Throughout the week, that friendship grew and intensified. This guy really liked me, and he even invited me to participate in a youth retreat at his home church in Nebraska, where he was the Youth Pastor. I was not even a Christian, so I did not see what I could possibly contribute to such an event, but I was so deeply honored to be asked that I enthusiastically agreed.
The relationship continued on this track until the last night of the camp, the night that he sexually molested me on my camp cot. He had been grooming me all week for just that moment.
Puzzling Response of Camp Leadership
When I was able to escape the attack, I found the Camp Director sitting alone in the chapel, seemingly in prayer. I seated myself behind him and sobbed out what had just taken place. Rather than offer comfort, the director’s reaction was to turn away from me and cry out, “Oh, Jesus, no. No. Please Jesus no.”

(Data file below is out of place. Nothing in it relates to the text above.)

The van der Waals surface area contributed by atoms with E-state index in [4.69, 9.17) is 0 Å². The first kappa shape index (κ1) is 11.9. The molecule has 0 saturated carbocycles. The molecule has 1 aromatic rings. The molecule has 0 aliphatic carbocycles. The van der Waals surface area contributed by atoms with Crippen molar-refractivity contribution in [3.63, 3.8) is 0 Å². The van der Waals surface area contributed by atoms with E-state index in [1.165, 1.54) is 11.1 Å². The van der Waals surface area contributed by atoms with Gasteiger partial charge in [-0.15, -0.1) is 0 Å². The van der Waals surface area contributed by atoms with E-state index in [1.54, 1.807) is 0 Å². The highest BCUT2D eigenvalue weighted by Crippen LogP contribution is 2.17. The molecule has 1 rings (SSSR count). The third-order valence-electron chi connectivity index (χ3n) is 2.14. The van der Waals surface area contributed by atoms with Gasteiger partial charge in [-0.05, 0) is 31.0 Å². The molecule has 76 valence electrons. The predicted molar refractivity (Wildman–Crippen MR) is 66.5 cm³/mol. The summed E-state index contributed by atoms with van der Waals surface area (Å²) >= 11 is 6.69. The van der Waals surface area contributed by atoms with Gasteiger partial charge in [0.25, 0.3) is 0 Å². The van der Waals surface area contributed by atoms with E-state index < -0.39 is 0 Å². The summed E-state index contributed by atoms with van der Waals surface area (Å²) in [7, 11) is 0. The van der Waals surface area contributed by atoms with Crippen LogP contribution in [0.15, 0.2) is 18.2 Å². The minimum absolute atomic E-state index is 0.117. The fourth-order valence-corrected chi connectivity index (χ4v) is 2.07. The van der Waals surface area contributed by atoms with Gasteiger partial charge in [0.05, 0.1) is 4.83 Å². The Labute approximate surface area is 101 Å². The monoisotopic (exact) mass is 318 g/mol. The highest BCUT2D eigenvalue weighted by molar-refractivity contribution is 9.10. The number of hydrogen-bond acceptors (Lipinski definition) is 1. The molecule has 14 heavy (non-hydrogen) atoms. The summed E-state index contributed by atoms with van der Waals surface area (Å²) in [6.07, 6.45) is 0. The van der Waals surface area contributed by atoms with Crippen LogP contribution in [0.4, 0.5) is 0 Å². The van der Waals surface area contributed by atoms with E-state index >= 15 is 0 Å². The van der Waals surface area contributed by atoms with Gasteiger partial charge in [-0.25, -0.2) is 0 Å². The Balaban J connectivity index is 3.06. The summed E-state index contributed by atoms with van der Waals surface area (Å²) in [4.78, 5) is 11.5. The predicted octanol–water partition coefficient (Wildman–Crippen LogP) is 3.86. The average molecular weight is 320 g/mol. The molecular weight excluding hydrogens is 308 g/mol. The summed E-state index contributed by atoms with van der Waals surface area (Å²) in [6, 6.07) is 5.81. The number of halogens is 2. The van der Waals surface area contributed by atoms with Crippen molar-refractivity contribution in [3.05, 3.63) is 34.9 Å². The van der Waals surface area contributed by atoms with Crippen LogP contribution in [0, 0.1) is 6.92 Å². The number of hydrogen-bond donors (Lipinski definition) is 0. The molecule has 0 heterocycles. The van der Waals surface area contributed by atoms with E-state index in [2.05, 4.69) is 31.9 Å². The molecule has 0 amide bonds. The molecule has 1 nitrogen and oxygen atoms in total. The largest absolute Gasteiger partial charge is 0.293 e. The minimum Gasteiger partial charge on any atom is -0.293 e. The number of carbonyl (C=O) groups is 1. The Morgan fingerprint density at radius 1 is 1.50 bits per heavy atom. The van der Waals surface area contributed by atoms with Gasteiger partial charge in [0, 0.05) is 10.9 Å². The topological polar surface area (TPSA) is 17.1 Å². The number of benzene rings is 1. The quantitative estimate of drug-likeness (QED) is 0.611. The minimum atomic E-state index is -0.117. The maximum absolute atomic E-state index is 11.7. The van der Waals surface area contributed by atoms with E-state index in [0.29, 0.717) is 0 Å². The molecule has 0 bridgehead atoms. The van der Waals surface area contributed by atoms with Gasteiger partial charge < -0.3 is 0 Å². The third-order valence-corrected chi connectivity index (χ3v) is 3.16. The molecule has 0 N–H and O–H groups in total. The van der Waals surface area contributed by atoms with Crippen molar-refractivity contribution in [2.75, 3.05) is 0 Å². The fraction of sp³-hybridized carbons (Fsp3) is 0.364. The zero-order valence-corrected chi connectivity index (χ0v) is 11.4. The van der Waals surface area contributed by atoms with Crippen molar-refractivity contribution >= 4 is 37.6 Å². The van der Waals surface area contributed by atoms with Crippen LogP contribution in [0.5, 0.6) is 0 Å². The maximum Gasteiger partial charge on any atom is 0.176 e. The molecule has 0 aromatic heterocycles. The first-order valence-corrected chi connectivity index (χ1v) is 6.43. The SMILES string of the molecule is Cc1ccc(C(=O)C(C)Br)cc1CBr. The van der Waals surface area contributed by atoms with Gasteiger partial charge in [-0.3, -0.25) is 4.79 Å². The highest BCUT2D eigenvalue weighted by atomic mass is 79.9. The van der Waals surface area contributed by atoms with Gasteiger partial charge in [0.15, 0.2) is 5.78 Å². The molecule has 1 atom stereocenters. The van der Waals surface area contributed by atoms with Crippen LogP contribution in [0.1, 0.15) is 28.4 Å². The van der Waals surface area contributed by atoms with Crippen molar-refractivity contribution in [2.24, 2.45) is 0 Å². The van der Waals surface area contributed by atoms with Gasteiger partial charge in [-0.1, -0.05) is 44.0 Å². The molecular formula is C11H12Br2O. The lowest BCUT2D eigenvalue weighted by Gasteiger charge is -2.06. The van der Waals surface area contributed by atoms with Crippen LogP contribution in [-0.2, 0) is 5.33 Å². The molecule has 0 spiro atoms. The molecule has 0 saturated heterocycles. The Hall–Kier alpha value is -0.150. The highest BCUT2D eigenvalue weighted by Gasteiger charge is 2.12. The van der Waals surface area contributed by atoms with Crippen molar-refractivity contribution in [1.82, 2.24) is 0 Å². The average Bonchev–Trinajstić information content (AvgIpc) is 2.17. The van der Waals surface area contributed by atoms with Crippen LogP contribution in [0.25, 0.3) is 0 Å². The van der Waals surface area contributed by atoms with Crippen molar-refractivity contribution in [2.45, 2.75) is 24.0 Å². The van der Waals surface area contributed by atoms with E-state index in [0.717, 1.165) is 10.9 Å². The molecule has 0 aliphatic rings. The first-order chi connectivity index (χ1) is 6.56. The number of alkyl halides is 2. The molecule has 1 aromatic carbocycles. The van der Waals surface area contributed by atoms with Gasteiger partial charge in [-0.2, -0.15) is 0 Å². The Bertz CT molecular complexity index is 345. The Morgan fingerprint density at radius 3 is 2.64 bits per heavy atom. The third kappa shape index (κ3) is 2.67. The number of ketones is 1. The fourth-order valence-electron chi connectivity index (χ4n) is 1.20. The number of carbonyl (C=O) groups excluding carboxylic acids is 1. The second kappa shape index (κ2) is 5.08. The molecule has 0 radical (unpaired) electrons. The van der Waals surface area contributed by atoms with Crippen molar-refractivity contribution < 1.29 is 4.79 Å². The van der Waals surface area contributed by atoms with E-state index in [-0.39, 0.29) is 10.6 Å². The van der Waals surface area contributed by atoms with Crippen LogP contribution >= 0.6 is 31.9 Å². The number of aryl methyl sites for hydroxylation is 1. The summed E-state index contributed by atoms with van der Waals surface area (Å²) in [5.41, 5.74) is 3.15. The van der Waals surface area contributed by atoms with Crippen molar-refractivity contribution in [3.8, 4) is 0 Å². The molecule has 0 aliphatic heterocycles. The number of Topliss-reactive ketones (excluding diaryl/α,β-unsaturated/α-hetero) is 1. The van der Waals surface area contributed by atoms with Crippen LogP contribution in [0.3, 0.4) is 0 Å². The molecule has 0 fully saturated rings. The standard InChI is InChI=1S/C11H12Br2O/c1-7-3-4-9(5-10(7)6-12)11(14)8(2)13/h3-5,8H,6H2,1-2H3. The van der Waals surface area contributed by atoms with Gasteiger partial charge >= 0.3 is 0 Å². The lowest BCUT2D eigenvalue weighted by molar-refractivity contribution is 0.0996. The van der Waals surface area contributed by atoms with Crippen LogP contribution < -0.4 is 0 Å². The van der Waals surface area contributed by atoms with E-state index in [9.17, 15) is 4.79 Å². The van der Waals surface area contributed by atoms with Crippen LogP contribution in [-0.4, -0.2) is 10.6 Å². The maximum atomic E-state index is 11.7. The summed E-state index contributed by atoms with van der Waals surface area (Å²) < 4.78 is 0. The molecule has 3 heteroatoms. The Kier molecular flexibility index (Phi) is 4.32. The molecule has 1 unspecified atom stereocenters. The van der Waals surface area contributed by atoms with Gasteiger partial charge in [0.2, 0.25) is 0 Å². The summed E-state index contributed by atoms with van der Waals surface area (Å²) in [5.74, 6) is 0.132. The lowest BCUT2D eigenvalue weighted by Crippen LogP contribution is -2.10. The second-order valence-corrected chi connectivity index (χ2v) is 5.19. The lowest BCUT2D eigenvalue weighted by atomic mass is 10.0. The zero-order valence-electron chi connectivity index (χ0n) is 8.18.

Forty years after the fact, I am still astonished that he offered no comfort to the traumatized fourteen-year-old attendee at his church camp. His only concern was with the fallen state of his Worship Leader.
The following morning, as everyone’s parents arrived to take their happy campers home, the Worship Leader approached me in the parking lot, fumbled out what seemed to be a prescribed apology, and then had the gall to ask if I would still come to his youth retreat in Nebraska.
This man should not have been allowed within 100 yards of me, and indeed, should have been sitting in a Topeka jail cell, but the leadership of this camp seemed to believe that some sort of relationship resolution could be accomplished if we could just “talk it out.”
How does one not completely write off Christianity after a nightmarish experience like that? Indeed, beyond that, how does one attend seminary and work more than a decade in full-time ministry having undergone such an experience?